Tape is tops - the Quantum theory

Despite the advances in disk technology, tape still has a future in the storage market according to one of its leading advocates.

Despite the advances in disk technology, tape still has a future in the storage market according to one of its leading advocates.

Richard Collins, managing director for Quantum ATL Emea, said at the launch of his company's new enterprise tape libraries, that the driving forces behind storage decisions are not just technological capabilities. 'The big issue is that, whilst we have falling cost of data, we have a very expanding demand of volume data. It is so vast, that the overall cost is actually increasing.'

Quantum ATL is launching two new tape libraries claiming they provide the highest density enterprise offering on the market. The P4000 and P7000 both scale up to 64 drives, and over 500 Terabyte capacity from 2,500 slots. The entry level P4000 (US price $65,000) starts at 10 drives and 322 cartridges with up to 70 Terabyte capacity and a claimed one TB/hour performance. The P7000, priced at $90,000, is said to operate at 1.7 TB/hour and starts at 16 drives, with 679 cartridges and a 149 Tbyte capacity. Both systems support DLT 8000, Super DLT, or LTO Ultrium tape drives and have connectivity options for SCSI, Fibre Channel, Gigabit Ethernet or mixed interface environment.

And having all the tape drive technologies included is something which Collins claims is increasingly important. He said the issue is not just one of reducing complexity, but also addressing connectivity issues. But despite the advances in storage technology, he still sees a future for tape.

'If someone had asked me 12 months ago, I may have been concerned that the cost of storage could have posed a threat to the tape world. Whilst in time that may happen, the cost differential continues to be there and recent experience in the US shows the worth of having tape backups kept off site. There are also restrictions on the movement of data from one disk subsystem to another. We are still in a world where cost is important and the benefits of tape in terms of capacity, flexibility, and where they are used as secondary storage, continues. Tapes have got a way to go before they outlive their usefulness, but our business is about data protection and we are continuing to look at new forms of secondary storage and near line alternatives. But tape still has a significant future.'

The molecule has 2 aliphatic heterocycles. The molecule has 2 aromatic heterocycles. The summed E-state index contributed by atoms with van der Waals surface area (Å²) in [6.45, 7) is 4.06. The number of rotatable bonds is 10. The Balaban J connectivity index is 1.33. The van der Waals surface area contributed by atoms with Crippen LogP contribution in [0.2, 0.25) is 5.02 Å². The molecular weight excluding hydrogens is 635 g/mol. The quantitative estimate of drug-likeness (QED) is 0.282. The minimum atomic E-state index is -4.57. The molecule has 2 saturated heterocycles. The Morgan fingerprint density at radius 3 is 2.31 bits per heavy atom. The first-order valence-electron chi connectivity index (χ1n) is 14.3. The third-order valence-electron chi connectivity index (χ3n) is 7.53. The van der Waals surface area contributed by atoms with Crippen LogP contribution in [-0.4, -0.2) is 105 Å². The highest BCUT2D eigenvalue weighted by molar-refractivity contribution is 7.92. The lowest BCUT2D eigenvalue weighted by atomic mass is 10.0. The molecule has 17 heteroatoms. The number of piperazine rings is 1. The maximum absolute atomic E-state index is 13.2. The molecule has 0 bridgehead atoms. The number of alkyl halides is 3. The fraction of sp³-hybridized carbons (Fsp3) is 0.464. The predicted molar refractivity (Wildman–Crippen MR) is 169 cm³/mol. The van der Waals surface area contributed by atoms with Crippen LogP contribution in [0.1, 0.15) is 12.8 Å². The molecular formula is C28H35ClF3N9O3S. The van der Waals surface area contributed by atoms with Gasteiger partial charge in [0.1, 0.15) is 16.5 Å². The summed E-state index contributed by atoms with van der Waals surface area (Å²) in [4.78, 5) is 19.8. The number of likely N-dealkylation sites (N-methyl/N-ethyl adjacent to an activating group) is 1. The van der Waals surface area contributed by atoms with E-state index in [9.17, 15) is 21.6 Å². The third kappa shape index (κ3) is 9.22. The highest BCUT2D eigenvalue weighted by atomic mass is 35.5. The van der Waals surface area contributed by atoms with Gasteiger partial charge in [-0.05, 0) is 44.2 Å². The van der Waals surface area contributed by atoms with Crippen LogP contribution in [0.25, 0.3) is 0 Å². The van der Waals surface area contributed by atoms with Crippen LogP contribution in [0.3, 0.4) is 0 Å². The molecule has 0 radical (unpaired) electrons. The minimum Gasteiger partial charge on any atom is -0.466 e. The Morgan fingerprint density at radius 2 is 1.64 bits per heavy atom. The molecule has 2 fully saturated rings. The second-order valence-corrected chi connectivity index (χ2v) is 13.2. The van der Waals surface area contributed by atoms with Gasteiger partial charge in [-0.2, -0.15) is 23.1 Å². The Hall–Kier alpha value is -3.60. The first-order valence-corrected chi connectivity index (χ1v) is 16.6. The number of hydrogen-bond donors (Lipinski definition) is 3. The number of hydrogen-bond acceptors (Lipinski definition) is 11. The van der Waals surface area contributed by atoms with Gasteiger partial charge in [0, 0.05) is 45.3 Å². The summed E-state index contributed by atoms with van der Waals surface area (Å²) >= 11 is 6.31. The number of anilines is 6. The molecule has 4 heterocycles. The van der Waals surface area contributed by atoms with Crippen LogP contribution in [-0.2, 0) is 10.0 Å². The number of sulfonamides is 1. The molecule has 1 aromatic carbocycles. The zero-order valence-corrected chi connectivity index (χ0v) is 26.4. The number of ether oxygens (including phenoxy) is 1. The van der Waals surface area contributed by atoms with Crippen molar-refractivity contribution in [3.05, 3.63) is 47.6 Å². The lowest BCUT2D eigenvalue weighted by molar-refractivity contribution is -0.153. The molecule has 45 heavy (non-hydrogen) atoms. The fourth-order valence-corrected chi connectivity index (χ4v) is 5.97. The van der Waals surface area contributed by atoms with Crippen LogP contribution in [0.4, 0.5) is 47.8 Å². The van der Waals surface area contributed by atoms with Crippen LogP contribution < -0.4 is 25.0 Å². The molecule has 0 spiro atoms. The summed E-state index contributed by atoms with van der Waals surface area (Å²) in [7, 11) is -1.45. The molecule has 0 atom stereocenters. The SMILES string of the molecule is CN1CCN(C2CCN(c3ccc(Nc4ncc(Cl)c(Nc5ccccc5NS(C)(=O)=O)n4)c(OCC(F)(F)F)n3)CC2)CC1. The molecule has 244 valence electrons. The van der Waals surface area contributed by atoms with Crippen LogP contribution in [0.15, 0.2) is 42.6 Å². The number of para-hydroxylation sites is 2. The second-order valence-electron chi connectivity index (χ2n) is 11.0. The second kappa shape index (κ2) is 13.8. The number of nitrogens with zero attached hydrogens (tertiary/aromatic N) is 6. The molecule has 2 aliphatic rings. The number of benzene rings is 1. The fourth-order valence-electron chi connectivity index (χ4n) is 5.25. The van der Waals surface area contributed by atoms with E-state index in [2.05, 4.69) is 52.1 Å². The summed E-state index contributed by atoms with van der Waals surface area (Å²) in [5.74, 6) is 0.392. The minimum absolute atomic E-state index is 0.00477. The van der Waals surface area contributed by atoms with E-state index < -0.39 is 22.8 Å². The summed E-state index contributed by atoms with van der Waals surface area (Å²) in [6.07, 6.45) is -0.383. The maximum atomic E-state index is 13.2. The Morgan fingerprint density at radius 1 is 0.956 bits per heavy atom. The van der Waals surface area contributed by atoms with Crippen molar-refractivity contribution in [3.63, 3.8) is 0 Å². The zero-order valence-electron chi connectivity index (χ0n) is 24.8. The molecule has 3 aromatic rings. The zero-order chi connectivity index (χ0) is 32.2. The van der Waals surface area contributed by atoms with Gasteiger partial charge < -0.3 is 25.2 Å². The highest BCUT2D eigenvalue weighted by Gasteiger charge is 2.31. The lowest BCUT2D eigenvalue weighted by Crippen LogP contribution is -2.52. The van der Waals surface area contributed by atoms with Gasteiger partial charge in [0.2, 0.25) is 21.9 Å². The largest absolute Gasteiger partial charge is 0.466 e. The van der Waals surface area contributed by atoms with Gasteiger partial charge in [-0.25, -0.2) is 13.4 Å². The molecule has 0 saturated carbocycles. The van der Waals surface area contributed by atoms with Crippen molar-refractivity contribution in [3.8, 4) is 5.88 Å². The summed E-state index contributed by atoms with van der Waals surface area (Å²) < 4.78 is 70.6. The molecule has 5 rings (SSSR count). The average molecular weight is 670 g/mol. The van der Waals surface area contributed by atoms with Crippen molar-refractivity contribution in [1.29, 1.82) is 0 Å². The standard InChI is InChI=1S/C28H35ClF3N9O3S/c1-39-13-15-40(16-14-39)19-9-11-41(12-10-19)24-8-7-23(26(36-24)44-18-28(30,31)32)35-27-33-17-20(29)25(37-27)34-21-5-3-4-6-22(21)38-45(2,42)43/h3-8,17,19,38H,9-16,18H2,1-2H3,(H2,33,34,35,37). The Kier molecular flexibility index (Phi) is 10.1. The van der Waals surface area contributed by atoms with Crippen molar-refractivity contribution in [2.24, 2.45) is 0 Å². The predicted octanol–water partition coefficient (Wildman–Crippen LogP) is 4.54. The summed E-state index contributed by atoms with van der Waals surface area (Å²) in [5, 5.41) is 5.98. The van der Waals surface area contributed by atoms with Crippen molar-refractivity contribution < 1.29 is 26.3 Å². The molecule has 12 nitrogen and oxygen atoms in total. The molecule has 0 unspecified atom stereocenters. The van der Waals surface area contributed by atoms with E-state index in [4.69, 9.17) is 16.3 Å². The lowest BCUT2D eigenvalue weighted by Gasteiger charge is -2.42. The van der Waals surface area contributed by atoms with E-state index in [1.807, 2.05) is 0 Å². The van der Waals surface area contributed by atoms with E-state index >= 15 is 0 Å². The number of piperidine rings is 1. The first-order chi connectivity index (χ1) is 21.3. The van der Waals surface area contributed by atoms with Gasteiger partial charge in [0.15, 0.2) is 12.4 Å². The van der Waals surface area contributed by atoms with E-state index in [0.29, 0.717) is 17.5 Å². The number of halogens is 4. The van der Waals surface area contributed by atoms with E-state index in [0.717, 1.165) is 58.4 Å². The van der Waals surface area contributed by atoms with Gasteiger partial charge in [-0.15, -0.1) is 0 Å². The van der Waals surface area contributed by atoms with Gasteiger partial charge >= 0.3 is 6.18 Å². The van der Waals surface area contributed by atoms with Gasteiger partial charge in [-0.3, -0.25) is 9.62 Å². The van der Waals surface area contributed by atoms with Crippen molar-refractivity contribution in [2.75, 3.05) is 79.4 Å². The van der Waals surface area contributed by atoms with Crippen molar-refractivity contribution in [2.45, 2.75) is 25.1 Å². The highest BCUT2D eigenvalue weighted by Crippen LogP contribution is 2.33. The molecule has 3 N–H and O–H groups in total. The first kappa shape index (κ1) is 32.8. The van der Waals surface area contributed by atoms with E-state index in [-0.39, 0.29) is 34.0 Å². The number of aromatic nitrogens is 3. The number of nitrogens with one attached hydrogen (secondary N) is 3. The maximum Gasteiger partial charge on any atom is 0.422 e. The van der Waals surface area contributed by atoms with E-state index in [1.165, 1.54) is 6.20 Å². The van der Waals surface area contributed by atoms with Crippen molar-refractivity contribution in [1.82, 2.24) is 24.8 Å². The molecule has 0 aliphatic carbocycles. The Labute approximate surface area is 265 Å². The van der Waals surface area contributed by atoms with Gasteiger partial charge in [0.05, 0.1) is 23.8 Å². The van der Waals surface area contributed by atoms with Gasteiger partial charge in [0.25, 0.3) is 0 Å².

Sites using Sun Microsystems HighGround storage management software are the targets for an addition to its capabilities. Sun says it can now offer software, as part of Storage Resource Manager (SRM) v5.0, which can monitor data usage on Oracle and Sybase databases, and assist with capacity planning and the like. 'Storage capacity shortages are one of the leading causes of unplanned downtime,' commented Oracle vice president Doug Kennedy. Sun claims the SRM software can identify storage under utilisation, help identify databases that may be suitable for storage area network migration, and provide consolidation information.

2. Tape champion StorageTek plans to boost its tape library range with the addition of the L700e, which it believes will appeal to those installations which face rising demand, and shrinking budgets. This is achievable, it says, through the addition of a Pass Through Port (PTP) which will be available for the L700e in the first quarter of next year. This will allow increased capacity , claims STK, through the connection of two tape libraries via a PTP. Price for the L700e is £61,798.

3. Should you be a storage buff with a taste for wurst then International Data Corporation's (IDC) might prove tempting. Due to be held in Frankfurt on October 23 It will feature the theme 'Storage Vision' and will attempt to predict the development of storage products and related issues over the coming years. Big rollers from the likes of IBM and Veritas will perform, as will IDC's leading storage gurus. If you fancy the trip details are on the web site.

4. IBM has given the scaleable linear recording (SLR) technology a boost by shipping SLR 100 Gbyte and 10 Gbyte tape cartridges. The technology is provided, to IBM, on an OEM basis by Imation which developed the SLR technology with Norwegian company Tandberg. Imation executive director Dave Ferraresi hopes the move will see iSeries and AS/400 sites taking up SLR devices as its 'reliable and backward-compatible'. Imation has also announced the availability of its Black Watch tape cartridges in Europe. These feature network data processing, back-up and archive applications, and capacities of 20, 60, 100 and 200 Gbytes.

5. Storage networks specialist McData has given details of a joint development with Hewlett-Packard to give the Open View systems management suite more interoperability. This takes the form of the HP Surestore FC-64 switch. This will allow, claims McData, the management of of a 'heterogenous' storage area network from a centrally managed single console.

6. Hard drive company Maxtor is now shipping its 40 gbytes per platter DiamondMax Plus D740X drive. This is a 7,200 rpm drive which comes with a traditional ball bearing motor, or a quiter fluid dynamic bearing. The recommended retail price is £188.10.

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